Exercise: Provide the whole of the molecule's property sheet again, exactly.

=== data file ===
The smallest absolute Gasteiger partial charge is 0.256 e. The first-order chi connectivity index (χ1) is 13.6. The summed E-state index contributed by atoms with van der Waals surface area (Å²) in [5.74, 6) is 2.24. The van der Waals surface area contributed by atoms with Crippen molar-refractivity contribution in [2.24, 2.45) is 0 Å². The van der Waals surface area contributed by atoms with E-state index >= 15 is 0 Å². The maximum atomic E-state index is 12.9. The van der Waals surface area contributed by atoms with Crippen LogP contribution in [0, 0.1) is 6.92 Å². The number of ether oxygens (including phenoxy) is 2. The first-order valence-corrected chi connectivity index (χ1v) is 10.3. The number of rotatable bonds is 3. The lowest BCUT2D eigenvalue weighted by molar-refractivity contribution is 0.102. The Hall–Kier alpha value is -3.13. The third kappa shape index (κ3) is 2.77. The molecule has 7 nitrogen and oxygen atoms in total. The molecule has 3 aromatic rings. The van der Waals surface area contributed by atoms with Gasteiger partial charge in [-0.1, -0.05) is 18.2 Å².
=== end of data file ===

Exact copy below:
The smallest absolute Gasteiger partial charge is 0.256 e. The first-order chi connectivity index (χ1) is 13.6. The summed E-state index contributed by atoms with van der Waals surface area (Å²) in [5.74, 6) is 2.24. The van der Waals surface area contributed by atoms with Crippen molar-refractivity contribution in [2.24, 2.45) is 0 Å². The van der Waals surface area contributed by atoms with E-state index >= 15 is 0 Å². The maximum atomic E-state index is 12.9. The van der Waals surface area contributed by atoms with Crippen LogP contribution in [0, 0.1) is 6.92 Å². The number of ether oxygens (including phenoxy) is 2. The first-order valence-corrected chi connectivity index (χ1v) is 10.3. The number of rotatable bonds is 3. The lowest BCUT2D eigenvalue weighted by molar-refractivity contribution is 0.102. The Hall–Kier alpha value is -3.13. The third kappa shape index (κ3) is 2.77. The molecule has 7 nitrogen and oxygen atoms in total. The molecule has 3 aromatic rings. The van der Waals surface area contributed by atoms with Gasteiger partial charge in [-0.1, -0.05) is 18.2 Å².